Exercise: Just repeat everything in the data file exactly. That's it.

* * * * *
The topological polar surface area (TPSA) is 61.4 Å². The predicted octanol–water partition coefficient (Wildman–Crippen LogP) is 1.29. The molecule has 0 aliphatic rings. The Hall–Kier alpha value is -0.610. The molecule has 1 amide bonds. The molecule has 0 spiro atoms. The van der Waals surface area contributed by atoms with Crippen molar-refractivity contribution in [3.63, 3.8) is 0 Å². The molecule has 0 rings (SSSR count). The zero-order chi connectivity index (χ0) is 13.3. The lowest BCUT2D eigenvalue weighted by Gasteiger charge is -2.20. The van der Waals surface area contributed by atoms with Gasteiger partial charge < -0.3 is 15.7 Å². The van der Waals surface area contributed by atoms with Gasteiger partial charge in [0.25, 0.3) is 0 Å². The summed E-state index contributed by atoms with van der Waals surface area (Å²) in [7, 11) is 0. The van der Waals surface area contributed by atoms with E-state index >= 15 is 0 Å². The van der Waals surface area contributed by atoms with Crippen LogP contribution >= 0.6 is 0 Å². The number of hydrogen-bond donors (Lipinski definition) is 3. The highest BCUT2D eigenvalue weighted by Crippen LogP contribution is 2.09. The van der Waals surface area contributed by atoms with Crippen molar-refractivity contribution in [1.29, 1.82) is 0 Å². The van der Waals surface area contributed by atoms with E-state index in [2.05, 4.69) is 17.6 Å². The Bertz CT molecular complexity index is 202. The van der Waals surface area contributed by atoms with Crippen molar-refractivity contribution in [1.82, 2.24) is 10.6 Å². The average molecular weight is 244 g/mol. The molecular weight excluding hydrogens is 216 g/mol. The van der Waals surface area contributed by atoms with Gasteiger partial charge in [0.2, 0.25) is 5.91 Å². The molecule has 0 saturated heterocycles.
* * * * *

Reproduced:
The topological polar surface area (TPSA) is 61.4 Å². The predicted octanol–water partition coefficient (Wildman–Crippen LogP) is 1.29. The molecule has 0 aliphatic rings. The Hall–Kier alpha value is -0.610. The molecule has 1 amide bonds. The molecule has 0 spiro atoms. The van der Waals surface area contributed by atoms with Crippen molar-refractivity contribution in [3.63, 3.8) is 0 Å². The molecule has 0 rings (SSSR count). The zero-order chi connectivity index (χ0) is 13.3. The lowest BCUT2D eigenvalue weighted by Gasteiger charge is -2.20. The van der Waals surface area contributed by atoms with Gasteiger partial charge < -0.3 is 15.7 Å². The van der Waals surface area contributed by atoms with Gasteiger partial charge in [0.25, 0.3) is 0 Å². The summed E-state index contributed by atoms with van der Waals surface area (Å²) in [7, 11) is 0. The van der Waals surface area contributed by atoms with E-state index >= 15 is 0 Å². The van der Waals surface area contributed by atoms with Crippen LogP contribution >= 0.6 is 0 Å². The number of hydrogen-bond donors (Lipinski definition) is 3. The highest BCUT2D eigenvalue weighted by Crippen LogP contribution is 2.09. The van der Waals surface area contributed by atoms with Crippen molar-refractivity contribution in [1.29, 1.82) is 0 Å². The van der Waals surface area contributed by atoms with E-state index in [2.05, 4.69) is 17.6 Å². The Bertz CT molecular complexity index is 202. The van der Waals surface area contributed by atoms with Crippen molar-refractivity contribution in [1.82, 2.24) is 10.6 Å². The average molecular weight is 244 g/mol. The molecular weight excluding hydrogens is 216 g/mol. The van der Waals surface area contributed by atoms with Gasteiger partial charge in [0.2, 0.25) is 5.91 Å². The molecule has 0 saturated heterocycles.